Background: The goals of the present work were to retrieve the scientific articles published on addiction to the Internet, video games, and cell phones and to analyze the pattern of publications in this area (who is doing the research, when and where it is taking place, and in which journals it is being published), to determine the research being conducted as well as to document geographical trends in publication over time in three types of technological addictions: Internet, cell phones, and video games.
Methods: Articles indexed in PubMed and PsycINFO between 2006 and 2010 related to the pathological use of Internet, cell phones, and video games were retrieved. Search results were reviewed to eliminate articles that were not relevant or were duplicates.
Results: Three hundred and thirty valid articles were retrieved from PubMed and PsycINFO from 2006 to 2010. Results were compared with those of 1996-2005. The year with the highest number of articles published was 2008 (n = 96). The most productive countries, in terms of number of articles published, were China (n = 67), the United States (n = 56), the United Kingdom (n = 47), and Taiwan (n = 33). The most commonly used language was English (70.3%), followed by Chinese (15.4%). Articles were published in 153 different journals. The journal that published the most articles was Cyberpsychology and Behavior (n = 73), followed by Chinese Journal of Clinical Psychology (n = 27) and International Journal of Mental Health and Addiction (n = 16). Internet was the area most frequently studied, with an increasing interest in other areas such as online video games and cell phones.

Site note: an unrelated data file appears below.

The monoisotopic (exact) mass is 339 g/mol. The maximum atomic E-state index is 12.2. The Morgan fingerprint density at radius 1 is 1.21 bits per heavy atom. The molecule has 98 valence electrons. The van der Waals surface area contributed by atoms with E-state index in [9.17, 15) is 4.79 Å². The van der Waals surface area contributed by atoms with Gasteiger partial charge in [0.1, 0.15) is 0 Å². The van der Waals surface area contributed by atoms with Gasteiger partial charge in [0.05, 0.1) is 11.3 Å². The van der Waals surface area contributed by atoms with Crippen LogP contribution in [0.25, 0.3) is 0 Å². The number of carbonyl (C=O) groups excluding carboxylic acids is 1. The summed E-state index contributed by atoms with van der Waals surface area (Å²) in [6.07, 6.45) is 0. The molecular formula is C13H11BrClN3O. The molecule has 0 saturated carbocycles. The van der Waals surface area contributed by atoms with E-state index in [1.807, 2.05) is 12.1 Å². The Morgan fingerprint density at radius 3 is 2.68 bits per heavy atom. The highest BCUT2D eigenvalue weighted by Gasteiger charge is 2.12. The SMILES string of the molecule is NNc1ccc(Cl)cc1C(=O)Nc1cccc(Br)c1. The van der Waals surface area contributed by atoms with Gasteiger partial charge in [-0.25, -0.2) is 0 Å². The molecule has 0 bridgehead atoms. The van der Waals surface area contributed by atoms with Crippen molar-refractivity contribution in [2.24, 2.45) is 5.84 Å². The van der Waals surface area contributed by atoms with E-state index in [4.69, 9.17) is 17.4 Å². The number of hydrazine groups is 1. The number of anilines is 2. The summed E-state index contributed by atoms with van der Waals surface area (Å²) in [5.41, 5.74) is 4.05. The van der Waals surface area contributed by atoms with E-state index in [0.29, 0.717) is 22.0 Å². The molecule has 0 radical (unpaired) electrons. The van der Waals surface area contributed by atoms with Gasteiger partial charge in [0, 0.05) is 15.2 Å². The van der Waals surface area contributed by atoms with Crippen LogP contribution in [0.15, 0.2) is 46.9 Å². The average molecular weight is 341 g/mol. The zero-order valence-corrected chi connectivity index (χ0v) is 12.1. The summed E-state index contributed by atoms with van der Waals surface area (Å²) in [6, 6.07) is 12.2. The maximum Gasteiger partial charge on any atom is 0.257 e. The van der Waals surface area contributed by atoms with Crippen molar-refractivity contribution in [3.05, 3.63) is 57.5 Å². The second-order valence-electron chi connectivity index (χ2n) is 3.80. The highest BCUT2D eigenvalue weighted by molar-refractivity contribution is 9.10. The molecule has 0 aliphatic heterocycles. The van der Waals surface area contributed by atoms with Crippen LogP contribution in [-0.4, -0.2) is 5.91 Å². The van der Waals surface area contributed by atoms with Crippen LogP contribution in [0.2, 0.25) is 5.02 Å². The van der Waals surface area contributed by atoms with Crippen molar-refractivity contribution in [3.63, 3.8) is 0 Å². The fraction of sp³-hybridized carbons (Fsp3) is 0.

Conclusions: The number of publications on technological addictions reached a peak in 2008. The scientific contributions of China, Taiwan, and Korea are overrepresented compared to other scientific fields such as drug addiction. The inclusion of Internet Gaming Disorder in the Diagnostic and Statistical Manual of Mental Disorders, 5(th) Edition could change the publication trends in the technological addiction area and underline the relevance of this upcoming disorder in dissatisfaction with life in general.
Keywords: Cell phone addiction; Internet addiction; research; scientific publications; video games addiction.